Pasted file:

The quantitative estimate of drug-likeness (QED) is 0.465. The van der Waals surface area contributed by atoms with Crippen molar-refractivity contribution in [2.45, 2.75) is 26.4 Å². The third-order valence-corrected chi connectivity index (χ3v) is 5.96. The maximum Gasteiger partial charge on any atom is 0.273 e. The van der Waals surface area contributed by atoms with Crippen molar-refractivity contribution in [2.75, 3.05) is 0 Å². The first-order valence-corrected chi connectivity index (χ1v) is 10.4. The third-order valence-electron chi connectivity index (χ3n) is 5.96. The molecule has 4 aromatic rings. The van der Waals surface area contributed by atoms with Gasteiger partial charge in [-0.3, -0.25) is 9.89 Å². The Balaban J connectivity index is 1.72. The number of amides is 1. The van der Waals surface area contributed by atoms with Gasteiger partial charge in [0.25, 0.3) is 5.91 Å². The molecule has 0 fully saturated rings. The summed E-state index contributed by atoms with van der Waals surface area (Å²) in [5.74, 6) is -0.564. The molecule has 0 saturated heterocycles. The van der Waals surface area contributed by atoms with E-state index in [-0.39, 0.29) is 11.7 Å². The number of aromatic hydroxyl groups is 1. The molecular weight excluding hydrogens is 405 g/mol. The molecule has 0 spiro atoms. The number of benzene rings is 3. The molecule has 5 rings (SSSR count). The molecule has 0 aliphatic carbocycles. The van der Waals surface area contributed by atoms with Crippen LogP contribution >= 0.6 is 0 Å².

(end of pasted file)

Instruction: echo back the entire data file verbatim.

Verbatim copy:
The quantitative estimate of drug-likeness (QED) is 0.465. The van der Waals surface area contributed by atoms with Crippen molar-refractivity contribution in [2.45, 2.75) is 26.4 Å². The third-order valence-corrected chi connectivity index (χ3v) is 5.96. The maximum Gasteiger partial charge on any atom is 0.273 e. The van der Waals surface area contributed by atoms with Crippen molar-refractivity contribution in [2.75, 3.05) is 0 Å². The first-order valence-corrected chi connectivity index (χ1v) is 10.4. The third-order valence-electron chi connectivity index (χ3n) is 5.96. The molecule has 4 aromatic rings. The van der Waals surface area contributed by atoms with Gasteiger partial charge in [-0.3, -0.25) is 9.89 Å². The Balaban J connectivity index is 1.72. The number of amides is 1. The van der Waals surface area contributed by atoms with Gasteiger partial charge in [0.25, 0.3) is 5.91 Å². The molecule has 0 fully saturated rings. The summed E-state index contributed by atoms with van der Waals surface area (Å²) in [5.74, 6) is -0.564. The molecule has 0 saturated heterocycles. The van der Waals surface area contributed by atoms with E-state index in [-0.39, 0.29) is 11.7 Å². The number of aromatic hydroxyl groups is 1. The molecular weight excluding hydrogens is 405 g/mol. The molecule has 0 spiro atoms. The number of benzene rings is 3. The molecule has 5 rings (SSSR count). The molecule has 0 aliphatic carbocycles. The van der Waals surface area contributed by atoms with Crippen LogP contribution >= 0.6 is 0 Å².